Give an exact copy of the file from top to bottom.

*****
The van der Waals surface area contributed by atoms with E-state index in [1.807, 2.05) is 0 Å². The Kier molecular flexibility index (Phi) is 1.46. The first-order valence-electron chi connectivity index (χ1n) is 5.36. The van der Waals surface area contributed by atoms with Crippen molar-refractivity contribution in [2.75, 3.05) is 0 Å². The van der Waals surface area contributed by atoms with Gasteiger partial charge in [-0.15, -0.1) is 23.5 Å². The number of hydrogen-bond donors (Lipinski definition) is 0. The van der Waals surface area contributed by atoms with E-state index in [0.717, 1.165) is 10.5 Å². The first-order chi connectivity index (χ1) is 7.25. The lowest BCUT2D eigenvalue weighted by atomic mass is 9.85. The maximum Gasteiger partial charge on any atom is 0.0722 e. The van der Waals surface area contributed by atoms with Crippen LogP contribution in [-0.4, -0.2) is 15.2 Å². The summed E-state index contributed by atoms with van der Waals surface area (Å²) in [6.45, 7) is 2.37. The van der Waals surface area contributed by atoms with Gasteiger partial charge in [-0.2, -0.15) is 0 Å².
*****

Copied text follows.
The van der Waals surface area contributed by atoms with E-state index in [1.807, 2.05) is 0 Å². The Kier molecular flexibility index (Phi) is 1.46. The first-order valence-electron chi connectivity index (χ1n) is 5.36. The van der Waals surface area contributed by atoms with Crippen molar-refractivity contribution in [2.75, 3.05) is 0 Å². The van der Waals surface area contributed by atoms with Gasteiger partial charge in [-0.15, -0.1) is 23.5 Å². The number of hydrogen-bond donors (Lipinski definition) is 0. The van der Waals surface area contributed by atoms with E-state index in [0.717, 1.165) is 10.5 Å². The first-order chi connectivity index (χ1) is 7.25. The lowest BCUT2D eigenvalue weighted by atomic mass is 9.85. The maximum Gasteiger partial charge on any atom is 0.0722 e. The van der Waals surface area contributed by atoms with Crippen LogP contribution in [-0.4, -0.2) is 15.2 Å². The summed E-state index contributed by atoms with van der Waals surface area (Å²) in [6.45, 7) is 2.37. The van der Waals surface area contributed by atoms with Gasteiger partial charge in [-0.2, -0.15) is 0 Å².